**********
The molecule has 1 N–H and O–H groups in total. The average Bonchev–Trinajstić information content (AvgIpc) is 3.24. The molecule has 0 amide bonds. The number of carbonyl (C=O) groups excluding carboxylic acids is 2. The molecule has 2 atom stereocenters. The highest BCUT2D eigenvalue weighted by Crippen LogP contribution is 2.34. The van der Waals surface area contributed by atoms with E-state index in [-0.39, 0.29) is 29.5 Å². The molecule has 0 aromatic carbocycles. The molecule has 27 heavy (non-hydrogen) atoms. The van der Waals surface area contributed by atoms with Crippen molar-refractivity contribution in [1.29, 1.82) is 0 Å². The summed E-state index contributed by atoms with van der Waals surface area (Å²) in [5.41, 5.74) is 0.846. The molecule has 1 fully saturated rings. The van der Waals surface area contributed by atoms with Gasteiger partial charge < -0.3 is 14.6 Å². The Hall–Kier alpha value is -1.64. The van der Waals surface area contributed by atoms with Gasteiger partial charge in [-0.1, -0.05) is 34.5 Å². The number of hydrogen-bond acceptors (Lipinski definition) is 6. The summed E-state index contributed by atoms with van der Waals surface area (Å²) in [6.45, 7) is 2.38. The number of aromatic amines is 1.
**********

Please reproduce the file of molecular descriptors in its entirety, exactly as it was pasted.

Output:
The molecule has 1 N–H and O–H groups in total. The average Bonchev–Trinajstić information content (AvgIpc) is 3.24. The molecule has 0 amide bonds. The number of carbonyl (C=O) groups excluding carboxylic acids is 2. The molecule has 2 atom stereocenters. The highest BCUT2D eigenvalue weighted by Crippen LogP contribution is 2.34. The van der Waals surface area contributed by atoms with E-state index in [-0.39, 0.29) is 29.5 Å². The molecule has 0 aromatic carbocycles. The molecule has 27 heavy (non-hydrogen) atoms. The van der Waals surface area contributed by atoms with Crippen molar-refractivity contribution in [1.29, 1.82) is 0 Å². The summed E-state index contributed by atoms with van der Waals surface area (Å²) in [5.41, 5.74) is 0.846. The molecule has 1 fully saturated rings. The van der Waals surface area contributed by atoms with Gasteiger partial charge < -0.3 is 14.6 Å². The Hall–Kier alpha value is -1.64. The van der Waals surface area contributed by atoms with Gasteiger partial charge in [-0.1, -0.05) is 34.5 Å². The number of hydrogen-bond acceptors (Lipinski definition) is 6. The summed E-state index contributed by atoms with van der Waals surface area (Å²) in [6.45, 7) is 2.38. The number of aromatic amines is 1.